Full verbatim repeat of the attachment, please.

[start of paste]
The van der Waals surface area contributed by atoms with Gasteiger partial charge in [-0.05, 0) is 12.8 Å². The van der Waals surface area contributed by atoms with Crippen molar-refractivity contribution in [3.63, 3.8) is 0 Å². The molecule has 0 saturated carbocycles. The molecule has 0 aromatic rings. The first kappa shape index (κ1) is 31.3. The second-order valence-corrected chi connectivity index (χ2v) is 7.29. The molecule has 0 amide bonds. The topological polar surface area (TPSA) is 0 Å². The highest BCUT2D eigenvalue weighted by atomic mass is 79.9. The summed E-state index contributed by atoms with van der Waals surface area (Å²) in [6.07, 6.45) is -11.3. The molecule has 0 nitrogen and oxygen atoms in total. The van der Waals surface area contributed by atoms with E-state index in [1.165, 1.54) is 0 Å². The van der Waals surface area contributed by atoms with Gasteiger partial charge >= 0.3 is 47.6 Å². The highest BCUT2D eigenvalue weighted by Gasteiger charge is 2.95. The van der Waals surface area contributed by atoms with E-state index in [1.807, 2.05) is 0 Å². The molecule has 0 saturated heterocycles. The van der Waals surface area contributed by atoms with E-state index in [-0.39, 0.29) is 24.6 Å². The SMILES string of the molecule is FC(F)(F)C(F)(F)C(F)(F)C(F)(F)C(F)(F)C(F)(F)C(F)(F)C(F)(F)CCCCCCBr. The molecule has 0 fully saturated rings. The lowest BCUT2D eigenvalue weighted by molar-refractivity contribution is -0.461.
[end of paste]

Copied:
The van der Waals surface area contributed by atoms with Gasteiger partial charge in [-0.05, 0) is 12.8 Å². The van der Waals surface area contributed by atoms with Crippen molar-refractivity contribution in [3.63, 3.8) is 0 Å². The molecule has 0 saturated carbocycles. The molecule has 0 aromatic rings. The first kappa shape index (κ1) is 31.3. The second-order valence-corrected chi connectivity index (χ2v) is 7.29. The molecule has 0 amide bonds. The topological polar surface area (TPSA) is 0 Å². The highest BCUT2D eigenvalue weighted by atomic mass is 79.9. The summed E-state index contributed by atoms with van der Waals surface area (Å²) in [6.07, 6.45) is -11.3. The molecule has 0 nitrogen and oxygen atoms in total. The van der Waals surface area contributed by atoms with E-state index in [1.165, 1.54) is 0 Å². The van der Waals surface area contributed by atoms with Gasteiger partial charge >= 0.3 is 47.6 Å². The highest BCUT2D eigenvalue weighted by Gasteiger charge is 2.95. The van der Waals surface area contributed by atoms with E-state index in [1.807, 2.05) is 0 Å². The molecule has 0 saturated heterocycles. The van der Waals surface area contributed by atoms with E-state index in [-0.39, 0.29) is 24.6 Å². The SMILES string of the molecule is FC(F)(F)C(F)(F)C(F)(F)C(F)(F)C(F)(F)C(F)(F)C(F)(F)C(F)(F)CCCCCCBr. The molecule has 0 fully saturated rings. The lowest BCUT2D eigenvalue weighted by molar-refractivity contribution is -0.461.